When it comes to island adventures, free diving and travels, everyone wants to be the first to tell the world how wonderful their trip is and how escapism should be a part of all our lives #wanderlust
It’s true, but saying you love beaches and oceans aren’t enough, we need to play our part in making sure that our beaches are sandy white and our seas teal blue. JUICE had the chance to join the cleanup party hosted by Berjaya Resort at Tioman Islands, along with divers and 200 participants from Malaysia and Singapore for the International Coastal Clean-Up Day.
The 3-day event was in support of the third International Year of the Reef, a global effort to increase awareness and educate the public about the values and threats to coral reefs, as well as to support related conservation, research and management efforts.
Participants were guided by conservation-NGO Reef Check Malaysia (RCM) and local dive operators. We started the coastal and underwater clean-ups at multiple sites in Tioman, including Pantai Teluk Genting, Teluk Bakau, Fan Canyon, Batu Malang, Labas, Tioman Marine Park, Teluk Kador and Kampung Tekek.
A 20 mins boat ride to nearby islands were soon filled with 10 people and double that number in trash bags. Most of the waste found on the island were not necessarily a direct cause of littering–but it does started from there. The usual plastic bottles, glass bottles were found as well as other oddities that were not from our shores.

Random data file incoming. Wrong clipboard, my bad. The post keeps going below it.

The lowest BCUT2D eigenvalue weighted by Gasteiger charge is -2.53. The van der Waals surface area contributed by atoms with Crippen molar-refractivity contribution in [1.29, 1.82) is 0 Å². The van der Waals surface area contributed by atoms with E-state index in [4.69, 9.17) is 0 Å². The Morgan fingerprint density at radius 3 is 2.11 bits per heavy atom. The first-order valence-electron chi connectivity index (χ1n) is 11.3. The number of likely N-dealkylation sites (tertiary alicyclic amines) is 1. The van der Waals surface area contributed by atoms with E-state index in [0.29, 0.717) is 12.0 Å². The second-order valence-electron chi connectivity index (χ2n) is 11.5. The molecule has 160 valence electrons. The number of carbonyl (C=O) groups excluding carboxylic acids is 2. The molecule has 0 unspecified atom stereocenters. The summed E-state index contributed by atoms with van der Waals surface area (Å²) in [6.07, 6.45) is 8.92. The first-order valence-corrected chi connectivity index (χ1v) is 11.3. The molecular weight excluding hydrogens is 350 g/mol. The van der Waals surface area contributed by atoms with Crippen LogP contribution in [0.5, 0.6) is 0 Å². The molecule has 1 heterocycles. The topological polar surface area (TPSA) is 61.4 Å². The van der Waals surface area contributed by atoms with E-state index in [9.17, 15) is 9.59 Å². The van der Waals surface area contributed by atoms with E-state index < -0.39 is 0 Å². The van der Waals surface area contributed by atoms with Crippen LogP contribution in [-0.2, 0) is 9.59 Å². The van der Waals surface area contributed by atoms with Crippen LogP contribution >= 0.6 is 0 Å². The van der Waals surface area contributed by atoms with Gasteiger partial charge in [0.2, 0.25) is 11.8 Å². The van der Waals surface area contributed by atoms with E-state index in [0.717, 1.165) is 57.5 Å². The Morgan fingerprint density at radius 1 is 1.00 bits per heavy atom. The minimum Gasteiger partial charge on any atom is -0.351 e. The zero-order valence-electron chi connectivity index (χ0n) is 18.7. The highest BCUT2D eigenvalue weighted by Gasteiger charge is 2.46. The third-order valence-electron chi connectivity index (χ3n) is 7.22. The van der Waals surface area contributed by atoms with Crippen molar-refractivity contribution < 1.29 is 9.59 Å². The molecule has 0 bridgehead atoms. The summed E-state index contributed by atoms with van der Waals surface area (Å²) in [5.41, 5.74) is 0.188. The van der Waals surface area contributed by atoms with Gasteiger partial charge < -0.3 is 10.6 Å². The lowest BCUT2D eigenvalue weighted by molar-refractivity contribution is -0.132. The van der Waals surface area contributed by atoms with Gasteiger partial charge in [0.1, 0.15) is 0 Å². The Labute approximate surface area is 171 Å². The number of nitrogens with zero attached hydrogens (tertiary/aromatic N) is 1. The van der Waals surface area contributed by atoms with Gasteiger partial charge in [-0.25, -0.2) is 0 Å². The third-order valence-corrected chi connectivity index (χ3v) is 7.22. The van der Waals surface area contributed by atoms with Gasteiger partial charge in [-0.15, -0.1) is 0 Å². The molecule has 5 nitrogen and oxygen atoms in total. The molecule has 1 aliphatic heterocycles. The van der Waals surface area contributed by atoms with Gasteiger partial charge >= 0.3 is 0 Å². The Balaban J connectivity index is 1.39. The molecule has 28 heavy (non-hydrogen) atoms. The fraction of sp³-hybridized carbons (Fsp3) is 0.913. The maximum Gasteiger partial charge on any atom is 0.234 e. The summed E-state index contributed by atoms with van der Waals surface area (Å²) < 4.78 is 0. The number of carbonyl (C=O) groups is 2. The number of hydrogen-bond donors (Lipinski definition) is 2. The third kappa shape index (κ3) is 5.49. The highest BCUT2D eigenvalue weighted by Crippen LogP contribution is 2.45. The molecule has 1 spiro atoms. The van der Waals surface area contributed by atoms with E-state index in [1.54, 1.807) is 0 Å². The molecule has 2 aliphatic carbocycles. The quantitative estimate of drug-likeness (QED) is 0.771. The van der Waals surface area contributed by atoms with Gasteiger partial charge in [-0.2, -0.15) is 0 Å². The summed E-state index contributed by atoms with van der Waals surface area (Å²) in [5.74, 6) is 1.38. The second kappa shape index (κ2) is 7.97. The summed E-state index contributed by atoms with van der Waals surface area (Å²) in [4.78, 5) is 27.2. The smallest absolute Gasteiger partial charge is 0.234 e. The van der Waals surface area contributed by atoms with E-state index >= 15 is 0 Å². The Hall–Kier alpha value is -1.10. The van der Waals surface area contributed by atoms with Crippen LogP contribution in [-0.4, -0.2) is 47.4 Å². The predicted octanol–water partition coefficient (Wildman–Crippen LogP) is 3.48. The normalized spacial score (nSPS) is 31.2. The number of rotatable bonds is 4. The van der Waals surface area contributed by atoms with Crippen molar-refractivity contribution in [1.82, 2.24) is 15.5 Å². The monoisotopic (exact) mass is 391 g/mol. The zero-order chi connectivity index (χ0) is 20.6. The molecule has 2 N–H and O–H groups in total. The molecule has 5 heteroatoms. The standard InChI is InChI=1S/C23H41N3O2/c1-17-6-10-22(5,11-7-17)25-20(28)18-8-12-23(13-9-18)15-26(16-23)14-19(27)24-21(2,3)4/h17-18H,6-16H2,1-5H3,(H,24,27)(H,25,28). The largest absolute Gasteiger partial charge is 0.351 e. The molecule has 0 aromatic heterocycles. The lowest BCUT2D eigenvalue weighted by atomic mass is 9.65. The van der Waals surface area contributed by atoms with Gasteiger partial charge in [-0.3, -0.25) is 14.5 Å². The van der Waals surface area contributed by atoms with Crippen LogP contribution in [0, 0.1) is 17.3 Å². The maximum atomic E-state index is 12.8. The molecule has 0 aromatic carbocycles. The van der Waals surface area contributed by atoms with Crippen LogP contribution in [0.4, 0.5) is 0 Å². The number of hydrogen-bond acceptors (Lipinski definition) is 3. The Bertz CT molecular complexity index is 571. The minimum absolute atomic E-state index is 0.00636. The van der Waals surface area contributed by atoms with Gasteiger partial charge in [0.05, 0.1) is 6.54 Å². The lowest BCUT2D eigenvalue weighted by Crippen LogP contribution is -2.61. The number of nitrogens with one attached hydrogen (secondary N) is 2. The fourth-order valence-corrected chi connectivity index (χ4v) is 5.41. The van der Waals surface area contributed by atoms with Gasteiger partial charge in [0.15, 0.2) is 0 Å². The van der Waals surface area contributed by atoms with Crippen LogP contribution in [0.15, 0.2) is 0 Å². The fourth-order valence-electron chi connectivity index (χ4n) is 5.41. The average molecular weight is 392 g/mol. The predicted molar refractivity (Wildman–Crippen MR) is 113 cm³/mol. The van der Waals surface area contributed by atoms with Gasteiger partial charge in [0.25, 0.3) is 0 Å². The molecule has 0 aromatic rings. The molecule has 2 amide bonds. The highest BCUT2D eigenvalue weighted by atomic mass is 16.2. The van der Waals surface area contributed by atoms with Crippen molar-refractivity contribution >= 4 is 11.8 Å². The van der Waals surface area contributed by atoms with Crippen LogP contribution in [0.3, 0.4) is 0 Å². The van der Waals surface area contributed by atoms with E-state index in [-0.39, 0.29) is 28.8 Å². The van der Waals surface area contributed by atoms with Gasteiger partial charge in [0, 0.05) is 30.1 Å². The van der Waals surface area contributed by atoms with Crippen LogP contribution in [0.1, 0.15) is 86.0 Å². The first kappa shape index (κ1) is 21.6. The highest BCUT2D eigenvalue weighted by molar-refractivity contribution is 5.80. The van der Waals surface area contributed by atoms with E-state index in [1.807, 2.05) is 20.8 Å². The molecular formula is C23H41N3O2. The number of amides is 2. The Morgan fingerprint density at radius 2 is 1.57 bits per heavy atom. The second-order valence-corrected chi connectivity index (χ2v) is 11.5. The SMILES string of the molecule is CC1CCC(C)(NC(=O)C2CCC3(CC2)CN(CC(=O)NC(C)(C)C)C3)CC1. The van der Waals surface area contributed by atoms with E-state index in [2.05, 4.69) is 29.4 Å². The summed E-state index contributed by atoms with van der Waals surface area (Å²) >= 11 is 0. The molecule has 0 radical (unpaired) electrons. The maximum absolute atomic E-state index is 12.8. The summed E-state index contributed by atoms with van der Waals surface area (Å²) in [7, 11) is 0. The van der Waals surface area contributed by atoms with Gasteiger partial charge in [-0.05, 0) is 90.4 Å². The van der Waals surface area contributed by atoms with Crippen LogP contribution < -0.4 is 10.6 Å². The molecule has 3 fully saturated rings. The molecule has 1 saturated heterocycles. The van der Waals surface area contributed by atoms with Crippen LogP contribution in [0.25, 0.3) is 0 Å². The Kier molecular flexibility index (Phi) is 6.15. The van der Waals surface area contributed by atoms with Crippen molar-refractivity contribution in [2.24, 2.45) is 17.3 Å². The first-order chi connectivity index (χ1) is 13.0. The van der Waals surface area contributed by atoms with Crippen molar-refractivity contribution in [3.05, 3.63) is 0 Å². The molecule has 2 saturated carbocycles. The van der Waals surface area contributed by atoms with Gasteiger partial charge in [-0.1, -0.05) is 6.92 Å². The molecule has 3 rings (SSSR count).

Most of the trash washed ashore didn’t just come from people who dumped in the ocean, but also from land. Remember that slipper you forgot at that waterfall trip? Yeah, the waves pulled it to nearby islands. Tioman local Norhasnieza Razali said that “these rubbish would drift in the ocean for weeks, months if not years before ending up on land again. While drifting in the ocean, they pose a threat to marine life.”
Every piece of trash that we found were then transported to Rumah Hijau, a local recycling centre that aims to educate and spread awareness on the importance of recycling. They sort recyclable materials and make them into usable items like tables, chairs and even cement mixture.
In the span of two days, more than than 1,000 plastic bottles were collected, including beverage cans, plastic forks and spoons, plastic caps – all in staggering numbers.
Kajang-born marine scientist and RCM project manager Alvin Chelliah hopes to increase awareness among Malaysians and involvement from local communities.
“We’re all responsible for the trash that ends up in our oceans. Our long-term goal is to prevent trash from entering our waterways, and ultimately, stop doing beach clean-ups,” said Alvin, who has been based in Tioman since 2014.
RCM aims to collect as much data possible on the amount of trash on our coastlines. This data will help to study the impact on marine ecosystem and the findings can be shared to relevant stakeholders so the ecosystem can thrive for future generations.
Other than being a big name in the surfing world, Rip Curl Malaysia is doing their part in helping conservation programmes by contributing RM15 for every limited edition Sea Warden t-shirt purchased.
Senior Marketing Exec Moe Faisal said Rip Curl has always been a strong advocate of conservation projects.
“As a brand that revolves around mother nature, we feel strongly about keeping Malaysia’s marine life, forest and land beautiful and healthy for us and future generations,” said Moe.
Apart from Tioman, the International Year of the Reef was celebrated throughout marine parks, islands and public beaches across Malaysia.
Thanks to Berjaya Resort and GoPro Malaysia for keeping us cozy during the trip.